I didn't even realize that sinks got dirty and that someone had to clean then until I was seventeen.

This sounds like a rant about my poor childhood health, but that isn't actually my point at all. I thought I hated doing the dishes, but in reality, I had a root problem: my health.

Many of us believe we have to do things daily that we hate, but in reality, we don't hate what we're doing. What we're doing can be a job, a career, a calling, or nothing to us at all. What we're doing can be a chore, or it can be effortless. It is our attitude and our disposition that determine how we feel about what we're doing.

This was brought to my attention in particular today by washing my feet in the shower after they became dirty from wandering around the kitchen floor barefoot. I realized I wasn't troubled by my dirty feet or by washing them. It then occurred to me how much I would have resented it as a child. It would have been an affront to my livelihood. Perhaps even something that might have made me feel depressed.

My poor circulation prevented me from being able to enjoy many simple tasks. If you asked me as I child how I felted about showers, I would have literally replied, "I hate them." Baths were acceptable, since I could sit the entire time.

I came off as a very negative child who hated everything about life. In some ways, I was, but that wasn't the real me. That was a lump of unresolved issues. The real me was an artistic creative fun-loving compassionate person: and that me was buried beneath my problems.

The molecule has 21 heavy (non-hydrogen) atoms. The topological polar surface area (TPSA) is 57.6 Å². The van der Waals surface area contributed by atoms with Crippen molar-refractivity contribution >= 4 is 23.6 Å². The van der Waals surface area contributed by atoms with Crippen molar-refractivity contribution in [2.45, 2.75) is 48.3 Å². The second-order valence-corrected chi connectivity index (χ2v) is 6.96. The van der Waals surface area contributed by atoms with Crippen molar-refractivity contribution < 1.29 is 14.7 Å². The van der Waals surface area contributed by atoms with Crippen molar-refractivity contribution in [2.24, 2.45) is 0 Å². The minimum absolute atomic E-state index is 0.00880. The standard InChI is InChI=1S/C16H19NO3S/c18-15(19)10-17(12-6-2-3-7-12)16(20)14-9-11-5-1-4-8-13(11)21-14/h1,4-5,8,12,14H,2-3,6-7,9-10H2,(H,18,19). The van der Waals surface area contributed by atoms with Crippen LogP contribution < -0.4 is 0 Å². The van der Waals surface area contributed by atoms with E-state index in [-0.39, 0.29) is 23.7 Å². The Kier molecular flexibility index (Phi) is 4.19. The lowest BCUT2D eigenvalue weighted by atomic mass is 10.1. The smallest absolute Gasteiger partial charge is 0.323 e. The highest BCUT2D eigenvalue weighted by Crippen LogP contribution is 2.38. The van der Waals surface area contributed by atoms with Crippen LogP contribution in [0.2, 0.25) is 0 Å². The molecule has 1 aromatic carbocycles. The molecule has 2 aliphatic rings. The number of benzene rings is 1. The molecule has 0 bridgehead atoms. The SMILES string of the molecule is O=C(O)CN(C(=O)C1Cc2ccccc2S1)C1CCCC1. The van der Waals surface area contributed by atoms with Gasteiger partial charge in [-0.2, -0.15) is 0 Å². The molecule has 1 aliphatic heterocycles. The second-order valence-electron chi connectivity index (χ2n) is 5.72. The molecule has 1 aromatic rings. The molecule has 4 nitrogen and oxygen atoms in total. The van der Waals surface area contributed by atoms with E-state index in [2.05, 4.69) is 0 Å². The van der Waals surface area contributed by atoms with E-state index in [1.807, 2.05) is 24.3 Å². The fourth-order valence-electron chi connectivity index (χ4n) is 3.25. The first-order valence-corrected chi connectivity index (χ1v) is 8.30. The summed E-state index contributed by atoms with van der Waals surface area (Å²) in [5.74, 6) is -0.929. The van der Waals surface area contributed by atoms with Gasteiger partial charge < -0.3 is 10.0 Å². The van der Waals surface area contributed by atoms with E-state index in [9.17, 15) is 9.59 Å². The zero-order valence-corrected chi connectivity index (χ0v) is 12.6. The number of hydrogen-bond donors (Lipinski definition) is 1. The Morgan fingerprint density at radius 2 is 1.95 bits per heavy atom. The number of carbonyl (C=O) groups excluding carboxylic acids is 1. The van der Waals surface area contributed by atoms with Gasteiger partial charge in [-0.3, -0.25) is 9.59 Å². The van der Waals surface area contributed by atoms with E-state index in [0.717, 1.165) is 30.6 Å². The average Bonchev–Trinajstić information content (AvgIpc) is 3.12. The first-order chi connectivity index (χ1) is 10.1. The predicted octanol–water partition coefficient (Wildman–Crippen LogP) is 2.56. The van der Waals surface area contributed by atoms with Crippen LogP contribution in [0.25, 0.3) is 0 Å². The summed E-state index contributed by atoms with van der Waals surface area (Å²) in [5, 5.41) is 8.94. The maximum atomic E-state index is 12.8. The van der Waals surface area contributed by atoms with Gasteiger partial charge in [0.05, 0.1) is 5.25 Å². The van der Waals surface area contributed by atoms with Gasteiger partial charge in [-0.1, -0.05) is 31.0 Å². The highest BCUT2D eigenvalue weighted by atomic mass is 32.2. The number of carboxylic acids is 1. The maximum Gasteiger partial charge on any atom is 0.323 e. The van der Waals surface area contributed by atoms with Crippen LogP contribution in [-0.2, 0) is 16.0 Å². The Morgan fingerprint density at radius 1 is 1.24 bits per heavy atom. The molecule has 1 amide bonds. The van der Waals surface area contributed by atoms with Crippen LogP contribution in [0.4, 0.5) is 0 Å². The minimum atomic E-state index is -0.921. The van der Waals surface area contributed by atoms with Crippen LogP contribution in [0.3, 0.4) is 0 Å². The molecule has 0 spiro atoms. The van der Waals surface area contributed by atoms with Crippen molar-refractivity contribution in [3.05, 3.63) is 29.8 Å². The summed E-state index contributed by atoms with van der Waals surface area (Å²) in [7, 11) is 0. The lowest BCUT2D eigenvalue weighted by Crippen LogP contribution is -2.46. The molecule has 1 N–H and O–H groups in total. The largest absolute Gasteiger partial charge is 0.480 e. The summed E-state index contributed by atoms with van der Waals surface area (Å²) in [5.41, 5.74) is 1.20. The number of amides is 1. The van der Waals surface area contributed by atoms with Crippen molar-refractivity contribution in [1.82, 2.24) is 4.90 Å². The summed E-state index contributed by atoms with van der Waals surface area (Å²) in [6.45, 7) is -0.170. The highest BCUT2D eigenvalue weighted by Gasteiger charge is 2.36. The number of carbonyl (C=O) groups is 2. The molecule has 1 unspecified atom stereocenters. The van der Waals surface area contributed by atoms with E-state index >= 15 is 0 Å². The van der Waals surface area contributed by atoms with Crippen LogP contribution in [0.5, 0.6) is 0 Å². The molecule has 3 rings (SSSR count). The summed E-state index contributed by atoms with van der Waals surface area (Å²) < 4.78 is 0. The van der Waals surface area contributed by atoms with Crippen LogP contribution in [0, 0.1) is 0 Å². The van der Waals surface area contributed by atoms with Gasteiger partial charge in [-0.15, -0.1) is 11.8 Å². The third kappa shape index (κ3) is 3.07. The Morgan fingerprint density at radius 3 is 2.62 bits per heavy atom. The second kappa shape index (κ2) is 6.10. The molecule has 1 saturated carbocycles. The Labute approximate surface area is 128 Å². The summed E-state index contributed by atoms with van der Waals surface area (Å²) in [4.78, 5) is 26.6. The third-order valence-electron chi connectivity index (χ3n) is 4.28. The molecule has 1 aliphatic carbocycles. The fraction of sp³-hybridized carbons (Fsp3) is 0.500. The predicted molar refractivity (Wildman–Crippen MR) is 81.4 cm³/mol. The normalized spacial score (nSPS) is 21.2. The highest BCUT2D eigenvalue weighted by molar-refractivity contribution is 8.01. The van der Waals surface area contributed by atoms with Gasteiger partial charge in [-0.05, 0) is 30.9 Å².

Many people go on ignoring the root causes of their unhappiness their entire life. I'm very blessed and very grateful to discover that my health was the main source of my misery so early in my life.

I could have gone on to become several hundred pounds overweight at the rate I was going. I went from 120lbs at the age of thirteen to 153lbs at the age of sixteen. At the rate I was going -- 33 pounds in three years, or 11 pounds a year -- I would have been 219lbs by today.

My self-esteem was already bad at sixteen, imagine what it would be today if I hadn't done something about my health.

Health might not be a problem you're struggling with, but we all have problems that affect the quality of our life. Until we acknowledge them and work on self-improvement, we continue to be easily agitated. We curse under our breath about every little thing. As unhappy people we might even adopt "easily annoyed" as a personality trait.